Note: Tofugu and its staff are not responsible for any changes to the fabric of time that may directly or indirectly negatively affect you or someone you know. All time travel was done without malice and for research purposes only. Some names have been left out to prevent time-travel-related problems in the future. Please refer to clause 43.5a of the case “Time Versus The Supreme Court.” This document will be made available in your local supreme court office on February 22, 2094.
As I jumped into my time travel device yesterday (or was it tomorrow, this time travel thing really muddles with your brain), I remember going through my list of potential jumps thinking that too many of them were in the past. All of them, actually. Battle of Sekigahara? Too many arrows. The arrival of Perry and his black ships? Check. Done. Badaboom. The Mongols being wiped out by the Kamikaze? A breeze. Stephen’s party? I had to pass on that one, too many things to do, and had nothing to do with Japan or the Japanese language.
I figured it was time to jump in my time machine and travel to the future instead. Sure, there are still opportunities to change said future and alter what it was I saw, but in general I don’t see a lot changing due to my actions. No, I wanted to continue the theme of Japanese baseball posts just for one more week. That’s why I decided to travel to the future to learn what happened to this great
American Japanese pastime. I’d like to present to you the future of Japanese baseball, as it stands today, so long as none of you muck it up and cause our line to jump to another reality. Butterflies will just need to stop flapping their wings, please.
A Major Move To The MLB (2013-)
It’s 2013 (this year!). The big story is Yu Darvish, the Japanese pitcher from Japan who made his MLB debut in 2012. After a strong first season, it’s his second season that really wows the MLB. After going 21-4 for the Texas Rangers with 6 complete games, 204 strikeouts, and and one no-hitter, he wins the first of two career Cy Young Award just beating out Justin Verlander and Felix Hernandez, who come in second and third respectively.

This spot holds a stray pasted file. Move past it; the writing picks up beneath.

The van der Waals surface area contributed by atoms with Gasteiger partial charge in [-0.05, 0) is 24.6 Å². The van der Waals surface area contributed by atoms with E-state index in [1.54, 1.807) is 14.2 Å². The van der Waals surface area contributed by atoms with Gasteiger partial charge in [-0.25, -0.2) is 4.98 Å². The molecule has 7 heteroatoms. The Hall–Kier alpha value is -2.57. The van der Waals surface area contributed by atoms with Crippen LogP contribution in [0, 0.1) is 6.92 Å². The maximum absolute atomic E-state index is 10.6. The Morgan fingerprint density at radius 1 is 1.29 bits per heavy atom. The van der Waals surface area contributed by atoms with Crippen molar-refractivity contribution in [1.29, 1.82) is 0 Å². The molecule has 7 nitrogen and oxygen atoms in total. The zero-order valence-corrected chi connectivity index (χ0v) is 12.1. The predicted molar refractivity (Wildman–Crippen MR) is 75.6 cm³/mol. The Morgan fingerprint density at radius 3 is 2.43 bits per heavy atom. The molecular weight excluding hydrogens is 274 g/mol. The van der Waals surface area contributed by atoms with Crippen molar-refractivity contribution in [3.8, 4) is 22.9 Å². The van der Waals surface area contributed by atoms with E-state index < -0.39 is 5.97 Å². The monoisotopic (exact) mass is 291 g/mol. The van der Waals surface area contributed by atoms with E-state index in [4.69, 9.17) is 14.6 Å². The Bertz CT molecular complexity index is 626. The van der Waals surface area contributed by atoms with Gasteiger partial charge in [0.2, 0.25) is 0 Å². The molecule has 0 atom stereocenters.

Our illustrator loves Yu
But this is just the start of things. I won’t tell you who wins the World Series (boy is it a good one!), though there is one Japanese player who does particularly well. It will help to open the MLB’s mind (if it wasn’t already open) to pulling more Japanese players over stateside at a much higher rate. In order to stay competitive, MLB teams would draft Japanese players out of high school and college, getting them before they have a chance to sign with a team in Japan, thus circumventing the posting system and getting young Japanese talent in the majors early on. The Oakland Athletics do particularly well at this, and by 2017 six of twenty-five members of the roster are from Japan, an MLB record at the time (it is broken three years later by the Baltimore Orioles, who have 8 Japanese players on their roster).
Superstars will begin to make their way to America as well. Shouhei Otani, illustrated above (by our illustrator Aya in present time, which I think is 2013), comes to America in 2015. Originally he planned to come to America straight out of highschool, but intense pressures on him by Japanese teams, coaches, and his parents cause him to being the first few years of baseball in Japan. He grows to regret this decision and comes stateside, debuting with the Los Angeles Dodgers in the beginning of the 2015 season. The fireballer throws 100 mph and has a wicked splitter, going on to win the Rookie of the Year award as well as joining the limelight along with Darvish as well as Tomoyuki Sugano, who makes the jump to the majors a year later.